Induction of caspase-dependent chromatin disassembly in DFF40/CAD-deficient glioblastoma-derived cells

Laura Martinez-Escardo, Maria Sanchez-Osuna, Sarah Besora, Jordi Bruna, Victor J. Yuste

Research output: Contribution to journalArticleResearchpeer-review


Apoptosis, a tightly regulated cell death program, involves a caspase-triggered cascade of biochemical and morphological events. The activation of Caspase-Activated DNase (CAD), or DFF40, is considered to be the key event allowing dying cells to show classical apoptotic nuclear changes. Apoptotic nuclear morphology is characterized by chromatin condensation into highly packaged round masses and fragmentation of the nucleus. We have previously reported that human glioblastoma (GBM)-derived cells, an extremely aggressive solid brain tumor, holds an intrinsic defect in DFF40/CAD expression1. Thus, the natural behavior of GBM cells when challenged with different cytotoxic compounds is to show a unique mass of compacted chromatin in the absence of nuclear fragmentation2. However, H&E-stained histological sections from GBM-affected patients revealed several malignant cells showing spontaneous condensation and fragmentation of the nucleus. In this sense, GBM-cultured cells switched its predominant nuclear aspect to a DFF40/CAD-dependent apoptotic nuclear morphology upon an adequate activation of caspases. Therefore, besides GBM cells are deficient in DFF40/CAD expression, the endonuclease can be efficiently activated.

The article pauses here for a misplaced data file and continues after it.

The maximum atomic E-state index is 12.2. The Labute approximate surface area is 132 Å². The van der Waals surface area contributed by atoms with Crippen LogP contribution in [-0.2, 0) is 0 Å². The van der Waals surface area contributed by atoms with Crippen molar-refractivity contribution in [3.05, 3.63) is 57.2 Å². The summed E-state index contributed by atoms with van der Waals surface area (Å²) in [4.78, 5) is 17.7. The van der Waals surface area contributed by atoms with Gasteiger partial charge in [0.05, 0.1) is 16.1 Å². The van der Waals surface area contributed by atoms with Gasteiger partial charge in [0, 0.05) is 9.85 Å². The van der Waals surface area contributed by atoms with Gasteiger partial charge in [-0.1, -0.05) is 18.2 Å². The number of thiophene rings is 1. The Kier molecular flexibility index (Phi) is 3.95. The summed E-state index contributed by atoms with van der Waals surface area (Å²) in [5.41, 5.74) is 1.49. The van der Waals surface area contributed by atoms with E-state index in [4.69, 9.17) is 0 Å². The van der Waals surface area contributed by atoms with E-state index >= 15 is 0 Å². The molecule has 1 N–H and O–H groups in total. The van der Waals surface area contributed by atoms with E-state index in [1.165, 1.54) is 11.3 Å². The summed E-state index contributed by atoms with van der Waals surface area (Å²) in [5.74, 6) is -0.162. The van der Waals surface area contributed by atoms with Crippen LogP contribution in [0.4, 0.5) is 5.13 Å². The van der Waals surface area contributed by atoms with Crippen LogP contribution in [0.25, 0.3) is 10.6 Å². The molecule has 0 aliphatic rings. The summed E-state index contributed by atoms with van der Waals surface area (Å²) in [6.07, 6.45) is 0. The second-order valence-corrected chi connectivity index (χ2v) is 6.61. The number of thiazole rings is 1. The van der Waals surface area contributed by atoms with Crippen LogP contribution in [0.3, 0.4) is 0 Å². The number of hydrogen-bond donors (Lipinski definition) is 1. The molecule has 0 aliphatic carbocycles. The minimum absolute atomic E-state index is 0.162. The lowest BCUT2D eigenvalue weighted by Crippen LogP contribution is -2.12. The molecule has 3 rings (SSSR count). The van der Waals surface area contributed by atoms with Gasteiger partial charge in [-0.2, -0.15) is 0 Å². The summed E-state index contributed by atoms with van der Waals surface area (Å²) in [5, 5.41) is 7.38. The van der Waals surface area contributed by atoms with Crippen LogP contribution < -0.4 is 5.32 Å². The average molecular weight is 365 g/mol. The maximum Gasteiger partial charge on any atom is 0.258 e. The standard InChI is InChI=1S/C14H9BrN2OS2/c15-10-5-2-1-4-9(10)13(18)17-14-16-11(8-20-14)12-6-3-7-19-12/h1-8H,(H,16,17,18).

Original languageEnglish
Article number54
JournalCell Death Discovery
Issue numberSuppl 1
Publication statusPublished - Jan 2019


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